In longing for infinite freedom to say whatever we want about God when we teach the church, we are looking for infitite freedom really for molding God into whatever pattern we find most acceptable – and we are not submitting to God Himself, who Is who He Is. God revealed Himself to Moses as: “I am – I am who I am.” This is not an intersubjective playland that we sometimes discuss with others. God is Who He is, though we often will not understand Him, and often will encounter things in life which make us feel alienated from Him. It is not then for us to change our notions of God; it is rather for us to turn toward Him, and change ourselves if necessary, and to change our world if necessary.

    We do not want to tempt people into thinking that with the word “Christ” they can simply mean: “all those nice, lovely things we stand for together as a church!” This is the death of faith, and it is enormously difficult for a person who has been taught this in church to move beyond such a stultified faith.

    It matters not if “all those nice, lovely things we stand for” are “justice and equality for all people, and a healthy environment” or if they mean “anti-abortion laws and protection for the military industrial complex.” None of that matters. The problem is the same: we can not replace Christ with such things.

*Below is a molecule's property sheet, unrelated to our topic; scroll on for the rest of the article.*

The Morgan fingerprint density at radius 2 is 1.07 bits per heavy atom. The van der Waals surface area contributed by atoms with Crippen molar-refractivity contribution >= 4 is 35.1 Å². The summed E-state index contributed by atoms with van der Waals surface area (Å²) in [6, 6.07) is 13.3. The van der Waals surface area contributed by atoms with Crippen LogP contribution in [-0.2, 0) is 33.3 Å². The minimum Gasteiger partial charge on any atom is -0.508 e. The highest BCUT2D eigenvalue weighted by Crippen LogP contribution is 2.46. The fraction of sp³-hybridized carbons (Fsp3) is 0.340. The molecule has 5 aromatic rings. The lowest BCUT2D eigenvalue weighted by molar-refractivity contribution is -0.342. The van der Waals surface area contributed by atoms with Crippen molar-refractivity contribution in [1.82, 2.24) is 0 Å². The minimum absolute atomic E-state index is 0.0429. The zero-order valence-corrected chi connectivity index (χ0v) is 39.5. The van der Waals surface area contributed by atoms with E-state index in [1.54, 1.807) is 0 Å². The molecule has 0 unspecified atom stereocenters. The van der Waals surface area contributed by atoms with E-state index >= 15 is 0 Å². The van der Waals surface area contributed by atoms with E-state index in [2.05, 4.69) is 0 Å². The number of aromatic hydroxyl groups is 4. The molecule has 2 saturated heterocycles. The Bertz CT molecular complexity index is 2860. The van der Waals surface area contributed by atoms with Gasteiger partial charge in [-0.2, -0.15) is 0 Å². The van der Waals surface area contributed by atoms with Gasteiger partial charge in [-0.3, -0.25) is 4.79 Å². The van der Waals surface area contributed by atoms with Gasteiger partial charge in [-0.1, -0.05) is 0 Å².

Such is pathetic, as well. Obviously: whichever “side” does this, will make those who love Christ more skeptical of whatever social / political aims they espouse. And the situation is tragic when these are good social / political aims: as good people will be tempted to resist the good aims, simply because they see these aims replacing Jesus.

    There is no question in my mind that Anglicans have had a profoundly negative impact upon the cause of environmentalism, for example. Persons from other churches who resist the notion of “Christ” being replaced with politics are quite aware that this is one of the favorite “idols” of those so-called “liberal churches” – and what we do as Anglicans sometimes bears out what they suspect, almost as if we were following a script.

    I think that these days, part of this fear of “defining” things is: a fear of exclusion. If we “define” the Resurrection to mean: “the bodily Resurrection of Christ,” does that exclude all those people who don’t believe this?